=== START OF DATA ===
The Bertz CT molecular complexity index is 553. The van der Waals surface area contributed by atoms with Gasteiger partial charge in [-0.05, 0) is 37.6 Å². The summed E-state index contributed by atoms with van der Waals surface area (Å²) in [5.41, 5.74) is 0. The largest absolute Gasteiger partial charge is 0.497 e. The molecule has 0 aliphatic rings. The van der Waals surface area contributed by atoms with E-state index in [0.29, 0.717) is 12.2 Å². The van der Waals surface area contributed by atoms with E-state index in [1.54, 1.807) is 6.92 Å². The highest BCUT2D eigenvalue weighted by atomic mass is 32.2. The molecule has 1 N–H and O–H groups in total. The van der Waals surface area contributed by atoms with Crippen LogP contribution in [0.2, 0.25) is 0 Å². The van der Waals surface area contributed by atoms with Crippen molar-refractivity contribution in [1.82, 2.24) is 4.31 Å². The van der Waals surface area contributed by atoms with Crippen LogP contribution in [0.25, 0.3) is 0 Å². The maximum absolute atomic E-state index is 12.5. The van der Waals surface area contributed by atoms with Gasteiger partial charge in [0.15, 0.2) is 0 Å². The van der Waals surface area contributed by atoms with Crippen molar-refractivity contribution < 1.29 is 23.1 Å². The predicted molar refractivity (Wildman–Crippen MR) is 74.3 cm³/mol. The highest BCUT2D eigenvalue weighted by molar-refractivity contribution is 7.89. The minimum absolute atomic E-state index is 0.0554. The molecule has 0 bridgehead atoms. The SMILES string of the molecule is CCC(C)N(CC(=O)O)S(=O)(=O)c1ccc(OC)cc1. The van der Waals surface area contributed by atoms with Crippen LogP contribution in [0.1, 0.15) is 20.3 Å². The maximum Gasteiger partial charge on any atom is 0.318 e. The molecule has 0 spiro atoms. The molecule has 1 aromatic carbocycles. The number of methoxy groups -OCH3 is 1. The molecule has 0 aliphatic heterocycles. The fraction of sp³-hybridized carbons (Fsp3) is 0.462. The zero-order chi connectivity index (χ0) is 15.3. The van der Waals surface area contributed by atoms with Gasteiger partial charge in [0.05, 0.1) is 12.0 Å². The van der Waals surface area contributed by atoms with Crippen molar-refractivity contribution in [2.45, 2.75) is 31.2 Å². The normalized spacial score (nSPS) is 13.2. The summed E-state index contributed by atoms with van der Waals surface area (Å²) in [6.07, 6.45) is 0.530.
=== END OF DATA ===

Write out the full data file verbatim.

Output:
The Bertz CT molecular complexity index is 553. The van der Waals surface area contributed by atoms with Gasteiger partial charge in [-0.05, 0) is 37.6 Å². The summed E-state index contributed by atoms with van der Waals surface area (Å²) in [5.41, 5.74) is 0. The largest absolute Gasteiger partial charge is 0.497 e. The molecule has 0 aliphatic rings. The van der Waals surface area contributed by atoms with E-state index in [0.29, 0.717) is 12.2 Å². The van der Waals surface area contributed by atoms with E-state index in [1.54, 1.807) is 6.92 Å². The highest BCUT2D eigenvalue weighted by atomic mass is 32.2. The molecule has 1 N–H and O–H groups in total. The van der Waals surface area contributed by atoms with Crippen LogP contribution in [0.2, 0.25) is 0 Å². The van der Waals surface area contributed by atoms with Crippen molar-refractivity contribution in [1.82, 2.24) is 4.31 Å². The van der Waals surface area contributed by atoms with Crippen LogP contribution in [0.25, 0.3) is 0 Å². The maximum absolute atomic E-state index is 12.5. The van der Waals surface area contributed by atoms with Gasteiger partial charge in [0.15, 0.2) is 0 Å². The van der Waals surface area contributed by atoms with Crippen molar-refractivity contribution < 1.29 is 23.1 Å². The predicted molar refractivity (Wildman–Crippen MR) is 74.3 cm³/mol. The highest BCUT2D eigenvalue weighted by molar-refractivity contribution is 7.89. The minimum absolute atomic E-state index is 0.0554. The molecule has 0 bridgehead atoms. The SMILES string of the molecule is CCC(C)N(CC(=O)O)S(=O)(=O)c1ccc(OC)cc1. The van der Waals surface area contributed by atoms with Crippen LogP contribution in [0.1, 0.15) is 20.3 Å². The maximum Gasteiger partial charge on any atom is 0.318 e. The molecule has 0 spiro atoms. The molecule has 1 aromatic carbocycles. The number of methoxy groups -OCH3 is 1. The molecule has 0 aliphatic heterocycles. The fraction of sp³-hybridized carbons (Fsp3) is 0.462. The zero-order chi connectivity index (χ0) is 15.3. The van der Waals surface area contributed by atoms with Gasteiger partial charge in [0.05, 0.1) is 12.0 Å². The van der Waals surface area contributed by atoms with Crippen molar-refractivity contribution in [2.45, 2.75) is 31.2 Å². The normalized spacial score (nSPS) is 13.2. The summed E-state index contributed by atoms with van der Waals surface area (Å²) in [6.07, 6.45) is 0.530.